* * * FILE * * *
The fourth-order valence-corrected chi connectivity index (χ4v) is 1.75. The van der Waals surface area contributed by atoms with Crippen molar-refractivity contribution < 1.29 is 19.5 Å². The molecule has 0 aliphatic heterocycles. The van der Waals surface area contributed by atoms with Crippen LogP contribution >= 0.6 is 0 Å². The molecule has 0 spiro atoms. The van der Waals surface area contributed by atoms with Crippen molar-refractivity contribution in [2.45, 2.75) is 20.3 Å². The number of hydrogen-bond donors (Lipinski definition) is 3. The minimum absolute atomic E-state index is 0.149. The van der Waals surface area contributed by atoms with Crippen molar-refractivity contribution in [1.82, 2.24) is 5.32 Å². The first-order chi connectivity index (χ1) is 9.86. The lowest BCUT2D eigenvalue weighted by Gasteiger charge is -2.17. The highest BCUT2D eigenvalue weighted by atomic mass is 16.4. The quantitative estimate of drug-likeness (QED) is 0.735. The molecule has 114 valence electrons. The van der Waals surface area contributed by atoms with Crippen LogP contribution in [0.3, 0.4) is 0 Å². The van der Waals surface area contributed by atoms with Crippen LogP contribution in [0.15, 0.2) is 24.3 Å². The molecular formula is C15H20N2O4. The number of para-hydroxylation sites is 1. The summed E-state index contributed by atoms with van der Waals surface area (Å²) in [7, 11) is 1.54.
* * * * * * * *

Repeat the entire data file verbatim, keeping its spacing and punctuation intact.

The fourth-order valence-corrected chi connectivity index (χ4v) is 1.75. The van der Waals surface area contributed by atoms with Crippen molar-refractivity contribution < 1.29 is 19.5 Å². The molecule has 0 aliphatic heterocycles. The van der Waals surface area contributed by atoms with Crippen LogP contribution >= 0.6 is 0 Å². The molecule has 0 spiro atoms. The van der Waals surface area contributed by atoms with Crippen molar-refractivity contribution in [2.45, 2.75) is 20.3 Å². The number of hydrogen-bond donors (Lipinski definition) is 3. The minimum absolute atomic E-state index is 0.149. The van der Waals surface area contributed by atoms with Crippen molar-refractivity contribution in [1.82, 2.24) is 5.32 Å². The first-order chi connectivity index (χ1) is 9.86. The lowest BCUT2D eigenvalue weighted by Gasteiger charge is -2.17. The highest BCUT2D eigenvalue weighted by atomic mass is 16.4. The quantitative estimate of drug-likeness (QED) is 0.735. The molecule has 114 valence electrons. The van der Waals surface area contributed by atoms with Crippen LogP contribution in [0.3, 0.4) is 0 Å². The van der Waals surface area contributed by atoms with Crippen LogP contribution in [0.15, 0.2) is 24.3 Å². The molecular formula is C15H20N2O4. The number of para-hydroxylation sites is 1. The summed E-state index contributed by atoms with van der Waals surface area (Å²) in [7, 11) is 1.54.